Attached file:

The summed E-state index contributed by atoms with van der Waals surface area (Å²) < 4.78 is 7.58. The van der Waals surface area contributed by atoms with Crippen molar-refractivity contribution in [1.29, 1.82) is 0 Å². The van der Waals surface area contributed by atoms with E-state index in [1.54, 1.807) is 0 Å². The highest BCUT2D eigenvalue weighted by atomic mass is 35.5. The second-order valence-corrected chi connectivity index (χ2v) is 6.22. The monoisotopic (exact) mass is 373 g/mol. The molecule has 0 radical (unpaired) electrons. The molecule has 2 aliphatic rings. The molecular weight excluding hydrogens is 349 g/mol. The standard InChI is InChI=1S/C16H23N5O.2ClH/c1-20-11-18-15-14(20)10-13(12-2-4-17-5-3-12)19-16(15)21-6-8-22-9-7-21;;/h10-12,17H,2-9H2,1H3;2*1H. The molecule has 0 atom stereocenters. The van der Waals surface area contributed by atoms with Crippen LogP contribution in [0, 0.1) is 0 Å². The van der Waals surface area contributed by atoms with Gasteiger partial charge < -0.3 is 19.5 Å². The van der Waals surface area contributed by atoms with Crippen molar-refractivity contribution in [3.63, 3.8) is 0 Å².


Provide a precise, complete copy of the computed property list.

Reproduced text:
The summed E-state index contributed by atoms with van der Waals surface area (Å²) < 4.78 is 7.58. The van der Waals surface area contributed by atoms with Crippen molar-refractivity contribution in [1.29, 1.82) is 0 Å². The van der Waals surface area contributed by atoms with E-state index in [1.54, 1.807) is 0 Å². The highest BCUT2D eigenvalue weighted by atomic mass is 35.5. The second-order valence-corrected chi connectivity index (χ2v) is 6.22. The monoisotopic (exact) mass is 373 g/mol. The molecule has 0 radical (unpaired) electrons. The molecule has 2 aliphatic rings. The molecular weight excluding hydrogens is 349 g/mol. The standard InChI is InChI=1S/C16H23N5O.2ClH/c1-20-11-18-15-14(20)10-13(12-2-4-17-5-3-12)19-16(15)21-6-8-22-9-7-21;;/h10-12,17H,2-9H2,1H3;2*1H. The molecule has 0 atom stereocenters. The van der Waals surface area contributed by atoms with Crippen LogP contribution in [0, 0.1) is 0 Å². The van der Waals surface area contributed by atoms with Gasteiger partial charge < -0.3 is 19.5 Å². The van der Waals surface area contributed by atoms with Crippen molar-refractivity contribution in [3.63, 3.8) is 0 Å².